Taking antihypertensives at bedtime could reduce blood pressure during sleep and also cut the risk of developing type 2 diabetes by half, compared to taking it in the morning. Findings from the two papers are published in the journal Diabetologia.

The first paper described that lowering blood pressure during sleeping hours may be a potential target for intervention to prevent new onset of diabetes. The second paper studied whether therapy with the entire daily dose of one more antihypertensives at bedtime showed greater reduction in the risk of new-onset diabetes than therapy with all antihypertensives upon awakening.

Researchers from University of Vigo, Spain, conducted a prospective, randomized, open-label, blinded endpoint trial (n=2,012) of hypertensive patients without diabetes. They were randomized to either take all their prescribed therapies upon awakening or the entire daily of one more of them at bedtime.

RELATED: AHA: “Gamification” May Help Patients Reduce BP

A total of 171 study patients developed type 2 diabetes. Those in the bedtime-treatment group demonstrated a significantly lower mean blood pressure while sleeping and a greater a sleep-time relative blood pressure decline, as compared with the morning-treatment group. The bedtime-treatment group also showed a lower incidence of ‘non-dipping’ (32% vs. 52%), where the patient’s nighttime blood pressure falls by <10% compared to daytime blood pressure.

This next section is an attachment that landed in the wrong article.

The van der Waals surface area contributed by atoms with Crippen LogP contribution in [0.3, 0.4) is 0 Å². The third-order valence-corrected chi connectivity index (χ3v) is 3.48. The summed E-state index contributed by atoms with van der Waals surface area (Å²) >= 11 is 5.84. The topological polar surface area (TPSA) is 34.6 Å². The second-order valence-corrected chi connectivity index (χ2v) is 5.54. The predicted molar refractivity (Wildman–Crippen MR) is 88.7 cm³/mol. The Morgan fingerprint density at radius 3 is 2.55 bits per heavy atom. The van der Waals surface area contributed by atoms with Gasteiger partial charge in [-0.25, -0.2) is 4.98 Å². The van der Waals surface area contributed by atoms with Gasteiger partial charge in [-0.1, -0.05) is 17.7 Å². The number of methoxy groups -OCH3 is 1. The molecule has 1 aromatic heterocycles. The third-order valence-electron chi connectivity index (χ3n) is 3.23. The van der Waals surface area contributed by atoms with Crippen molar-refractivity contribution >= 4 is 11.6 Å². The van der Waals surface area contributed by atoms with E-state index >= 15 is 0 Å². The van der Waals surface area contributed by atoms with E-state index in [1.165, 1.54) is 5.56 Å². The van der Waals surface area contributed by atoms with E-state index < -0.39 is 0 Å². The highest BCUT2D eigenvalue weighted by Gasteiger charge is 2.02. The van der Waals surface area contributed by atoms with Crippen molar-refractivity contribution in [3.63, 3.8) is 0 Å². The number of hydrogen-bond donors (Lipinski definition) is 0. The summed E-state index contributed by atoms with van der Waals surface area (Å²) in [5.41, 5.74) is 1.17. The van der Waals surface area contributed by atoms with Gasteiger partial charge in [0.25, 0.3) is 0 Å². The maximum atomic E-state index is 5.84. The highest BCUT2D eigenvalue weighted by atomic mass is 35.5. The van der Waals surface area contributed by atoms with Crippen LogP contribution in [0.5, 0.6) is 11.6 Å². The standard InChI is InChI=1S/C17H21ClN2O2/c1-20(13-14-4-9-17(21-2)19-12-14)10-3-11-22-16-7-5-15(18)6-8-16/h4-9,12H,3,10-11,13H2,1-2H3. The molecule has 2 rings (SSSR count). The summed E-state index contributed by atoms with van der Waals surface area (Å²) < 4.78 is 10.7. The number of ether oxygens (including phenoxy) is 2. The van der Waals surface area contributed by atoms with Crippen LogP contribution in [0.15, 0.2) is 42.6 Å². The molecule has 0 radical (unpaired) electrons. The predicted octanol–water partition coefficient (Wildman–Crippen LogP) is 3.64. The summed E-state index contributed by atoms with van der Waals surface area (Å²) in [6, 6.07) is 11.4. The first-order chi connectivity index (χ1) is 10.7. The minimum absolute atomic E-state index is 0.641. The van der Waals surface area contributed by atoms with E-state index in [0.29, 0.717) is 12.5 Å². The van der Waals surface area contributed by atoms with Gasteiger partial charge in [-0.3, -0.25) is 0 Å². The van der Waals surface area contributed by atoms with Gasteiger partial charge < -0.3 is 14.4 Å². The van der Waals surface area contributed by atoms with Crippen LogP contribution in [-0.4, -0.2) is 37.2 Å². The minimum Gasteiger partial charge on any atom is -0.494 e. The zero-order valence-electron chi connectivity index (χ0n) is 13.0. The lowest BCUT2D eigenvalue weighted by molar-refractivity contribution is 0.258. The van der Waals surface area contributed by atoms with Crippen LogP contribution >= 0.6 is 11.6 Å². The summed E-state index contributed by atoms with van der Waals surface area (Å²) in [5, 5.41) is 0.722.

Researchers saw a 57% reduced risk of type 2 diabetes in the bedtime-treatment group after adjusting for potential confounding factors such as fasting glucose, waist circumference, mean asleep systolic blood pressure, dipping classification, and chronic kidney disease. Specifically, treatment with angiotensin receptor blockers (ARBs), ACE inhibitors, and beta blockers led to greater reduction in risk of developing diabetes for the bedtime-treatment group vs. the morning-treatment group (61%, 69%, 65%, respectively).

Taking an antihypertensive regimen at bedtime is as safe as taking them upon awakening, researchers concluded. Significantly improved sleeping blood pressure control and prevention of new-onset was seen in hypertensive patients who took the entire daily dose of one or more antihypertensives at bedtime vs. upon awakening.

For more information visit Diabetologia-Journal.org.